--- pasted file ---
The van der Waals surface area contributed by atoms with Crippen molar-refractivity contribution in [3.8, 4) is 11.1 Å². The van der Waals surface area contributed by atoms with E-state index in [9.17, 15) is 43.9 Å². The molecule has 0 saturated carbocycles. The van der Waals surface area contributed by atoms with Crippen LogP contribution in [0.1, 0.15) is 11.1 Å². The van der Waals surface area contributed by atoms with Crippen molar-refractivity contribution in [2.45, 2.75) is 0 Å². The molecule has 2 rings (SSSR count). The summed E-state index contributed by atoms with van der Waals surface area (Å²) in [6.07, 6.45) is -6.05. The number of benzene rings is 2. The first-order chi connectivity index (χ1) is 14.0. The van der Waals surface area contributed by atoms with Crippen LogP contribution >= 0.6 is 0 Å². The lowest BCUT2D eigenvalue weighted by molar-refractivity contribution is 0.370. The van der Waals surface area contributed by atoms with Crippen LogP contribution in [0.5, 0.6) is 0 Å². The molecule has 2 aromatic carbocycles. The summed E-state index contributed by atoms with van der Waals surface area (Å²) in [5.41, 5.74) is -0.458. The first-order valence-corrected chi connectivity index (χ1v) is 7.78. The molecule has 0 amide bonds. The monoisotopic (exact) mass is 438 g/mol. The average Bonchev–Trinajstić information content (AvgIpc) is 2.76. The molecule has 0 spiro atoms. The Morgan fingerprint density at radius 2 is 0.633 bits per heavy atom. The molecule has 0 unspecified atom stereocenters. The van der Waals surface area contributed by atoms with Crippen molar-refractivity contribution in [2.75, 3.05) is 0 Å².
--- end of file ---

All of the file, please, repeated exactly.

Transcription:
The van der Waals surface area contributed by atoms with Crippen molar-refractivity contribution in [3.8, 4) is 11.1 Å². The van der Waals surface area contributed by atoms with E-state index in [9.17, 15) is 43.9 Å². The molecule has 0 saturated carbocycles. The van der Waals surface area contributed by atoms with Crippen LogP contribution in [0.1, 0.15) is 11.1 Å². The van der Waals surface area contributed by atoms with Crippen molar-refractivity contribution in [2.45, 2.75) is 0 Å². The molecule has 2 rings (SSSR count). The summed E-state index contributed by atoms with van der Waals surface area (Å²) in [6.07, 6.45) is -6.05. The number of benzene rings is 2. The first-order chi connectivity index (χ1) is 14.0. The van der Waals surface area contributed by atoms with Crippen LogP contribution >= 0.6 is 0 Å². The lowest BCUT2D eigenvalue weighted by molar-refractivity contribution is 0.370. The van der Waals surface area contributed by atoms with Crippen LogP contribution in [0.5, 0.6) is 0 Å². The molecule has 2 aromatic carbocycles. The summed E-state index contributed by atoms with van der Waals surface area (Å²) in [5.41, 5.74) is -0.458. The first-order valence-corrected chi connectivity index (χ1v) is 7.78. The molecule has 0 amide bonds. The monoisotopic (exact) mass is 438 g/mol. The average Bonchev–Trinajstić information content (AvgIpc) is 2.76. The molecule has 0 spiro atoms. The Morgan fingerprint density at radius 2 is 0.633 bits per heavy atom. The molecule has 0 unspecified atom stereocenters. The van der Waals surface area contributed by atoms with Crippen molar-refractivity contribution in [2.75, 3.05) is 0 Å².